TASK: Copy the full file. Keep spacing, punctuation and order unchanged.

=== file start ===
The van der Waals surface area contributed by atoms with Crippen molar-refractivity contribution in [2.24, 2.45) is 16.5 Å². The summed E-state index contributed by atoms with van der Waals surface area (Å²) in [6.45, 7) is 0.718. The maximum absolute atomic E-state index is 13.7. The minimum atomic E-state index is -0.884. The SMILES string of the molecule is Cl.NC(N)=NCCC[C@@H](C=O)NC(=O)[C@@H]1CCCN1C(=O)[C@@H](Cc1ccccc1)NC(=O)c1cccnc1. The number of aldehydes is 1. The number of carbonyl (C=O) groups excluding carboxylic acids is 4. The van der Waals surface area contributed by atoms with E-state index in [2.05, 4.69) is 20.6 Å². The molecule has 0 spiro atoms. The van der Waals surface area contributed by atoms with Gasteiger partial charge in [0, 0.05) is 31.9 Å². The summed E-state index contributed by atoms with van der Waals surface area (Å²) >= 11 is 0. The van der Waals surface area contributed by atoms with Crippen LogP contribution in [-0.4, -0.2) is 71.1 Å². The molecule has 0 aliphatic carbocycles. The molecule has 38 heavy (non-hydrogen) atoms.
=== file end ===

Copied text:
The van der Waals surface area contributed by atoms with Crippen molar-refractivity contribution in [2.24, 2.45) is 16.5 Å². The summed E-state index contributed by atoms with van der Waals surface area (Å²) in [6.45, 7) is 0.718. The maximum absolute atomic E-state index is 13.7. The minimum atomic E-state index is -0.884. The SMILES string of the molecule is Cl.NC(N)=NCCC[C@@H](C=O)NC(=O)[C@@H]1CCCN1C(=O)[C@@H](Cc1ccccc1)NC(=O)c1cccnc1. The number of aldehydes is 1. The number of carbonyl (C=O) groups excluding carboxylic acids is 4. The van der Waals surface area contributed by atoms with E-state index in [2.05, 4.69) is 20.6 Å². The molecule has 0 spiro atoms. The van der Waals surface area contributed by atoms with Gasteiger partial charge in [0, 0.05) is 31.9 Å². The summed E-state index contributed by atoms with van der Waals surface area (Å²) >= 11 is 0. The van der Waals surface area contributed by atoms with Crippen LogP contribution in [-0.4, -0.2) is 71.1 Å². The molecule has 0 aliphatic carbocycles. The molecule has 38 heavy (non-hydrogen) atoms.